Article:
FIVE hundred and seventy-six women, out of every 100,000 live births, die in Nigeria while giving birth, according to the National Population Commission (NPC).
This means that in every 1000, five Nigerian women die while delivering their babies.
Acting Chairman of the commission, Hassan Bashir, made this known during the 52nd Session of the United Nations Commission on Population and Development, in New York.
Bashir said this was because a good percentage of adolescent girls in Nigeria, between the ages of 15 and 19, are already reproducing. Available data showed that 23 per cent of girls in the stated age bracket had given birth, the News Agency of Nigeria (NAN) quoted the NPC boss as saying.
“The situation puts women, especially young girls, at risk of maternal death which stands at 576 deaths per 100,000 live births,” Bashir said.
This is because only 36 per cent of such teenage mothers had their deliveries in health facilities while 38 per cent of the deliveries were attended to by skilled birth assistants.
“The total Fertility Rate remains at 5.5 per woman; 63 per cent of the entire population is under the age of 25; 42 per cent is under the age of 15 years,” Bashir said further.
“Fifty per cent of the female population is in the reproductive years, while 54.8 per cent of the population constitutes the working age.”
However, checks by The ICIR show that figures quoted by the NPC boss were not different from the figures contained in the National Demographic and Health Survey of 2013, almost six years ago.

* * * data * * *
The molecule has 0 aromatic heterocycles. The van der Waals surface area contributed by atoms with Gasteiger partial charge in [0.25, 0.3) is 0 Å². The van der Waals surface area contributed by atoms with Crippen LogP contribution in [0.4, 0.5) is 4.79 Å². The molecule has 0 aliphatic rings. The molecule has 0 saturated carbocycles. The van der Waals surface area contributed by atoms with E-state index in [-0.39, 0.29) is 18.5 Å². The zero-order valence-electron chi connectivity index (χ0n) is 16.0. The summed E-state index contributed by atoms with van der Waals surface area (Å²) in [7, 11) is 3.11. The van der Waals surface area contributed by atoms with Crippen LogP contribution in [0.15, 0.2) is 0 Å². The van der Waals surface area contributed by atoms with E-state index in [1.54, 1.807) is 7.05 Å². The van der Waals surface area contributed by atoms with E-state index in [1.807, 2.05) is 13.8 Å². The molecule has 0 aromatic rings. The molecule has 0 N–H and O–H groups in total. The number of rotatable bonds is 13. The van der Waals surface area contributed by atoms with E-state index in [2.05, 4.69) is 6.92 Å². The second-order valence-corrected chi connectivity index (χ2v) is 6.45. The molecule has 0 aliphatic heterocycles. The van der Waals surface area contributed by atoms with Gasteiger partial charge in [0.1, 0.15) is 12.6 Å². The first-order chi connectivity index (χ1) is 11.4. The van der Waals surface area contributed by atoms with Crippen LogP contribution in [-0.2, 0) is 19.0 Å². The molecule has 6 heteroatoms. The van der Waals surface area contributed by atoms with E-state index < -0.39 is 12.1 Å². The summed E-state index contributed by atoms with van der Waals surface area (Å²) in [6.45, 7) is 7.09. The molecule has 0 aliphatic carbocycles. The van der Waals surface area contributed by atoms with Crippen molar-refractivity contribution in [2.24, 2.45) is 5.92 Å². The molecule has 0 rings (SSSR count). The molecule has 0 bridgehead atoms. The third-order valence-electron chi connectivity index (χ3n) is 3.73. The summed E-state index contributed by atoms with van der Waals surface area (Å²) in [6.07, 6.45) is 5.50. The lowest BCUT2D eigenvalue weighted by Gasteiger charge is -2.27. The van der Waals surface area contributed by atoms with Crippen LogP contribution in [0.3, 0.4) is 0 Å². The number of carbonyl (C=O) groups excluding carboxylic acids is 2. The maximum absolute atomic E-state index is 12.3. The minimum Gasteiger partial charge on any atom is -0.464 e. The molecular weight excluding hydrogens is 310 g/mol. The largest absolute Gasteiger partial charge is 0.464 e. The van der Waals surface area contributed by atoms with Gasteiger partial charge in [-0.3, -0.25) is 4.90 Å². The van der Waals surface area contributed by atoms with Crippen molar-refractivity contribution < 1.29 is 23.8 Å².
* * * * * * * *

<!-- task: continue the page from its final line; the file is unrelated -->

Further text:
Bashir told the gathering the field work for the national demography and health survey, 2018 has been concluded, but that the result is still being awaited.
Speaking about the age data of the country, the NPC Acting Chairman said that the current overall life expectancy in Nigeria is 52.2 years, and that persons aged 60 years and above, represent less than five per cent of the entire population.
This is down from the World Health Organisation figure of 55 years for male and 56 years for female Nigerians in 2106.
The figure remained constant in 2018.
“Nigeria estimated population is currently at over 198 million with an annual growth rate of 3.2 per cent,” Bashir added, while also saying that a nationwide census is expected to hold by 2020.
Major challenges facing the country, according to Bashir, include the unavailability of timely information and robust disaggregated data for tracking the progress so far made with regards to achieving the 2030 for Sustainable Development Goals (SDG) agenda.
“Some of our critical concerns include addressing the needs of over 66 million adolescents and young people, aged 10 to 24 years (half of whom are girls) to gain access to comprehensive Sexual and Reproductive Health information and age appropriate services,” he said.
“There is also the need to address the contraceptive needs of 14 million internally displaced persons affected by increasing insecurity, as well as the needs of over 13.2 million out-of-school children including school-drop-outs due to unintended pregnancies.”
The 52nd Session of the Commission on Population and Development “will focus on a review and appraisal of the Programme of Action of the International Conference on Population and Development and its contribution to the follow-up and review of the 2030 Agenda for Sustainable Development”.
The event which kicked off from Monday, April 1, will end on Friday, April 5, in New York, USA.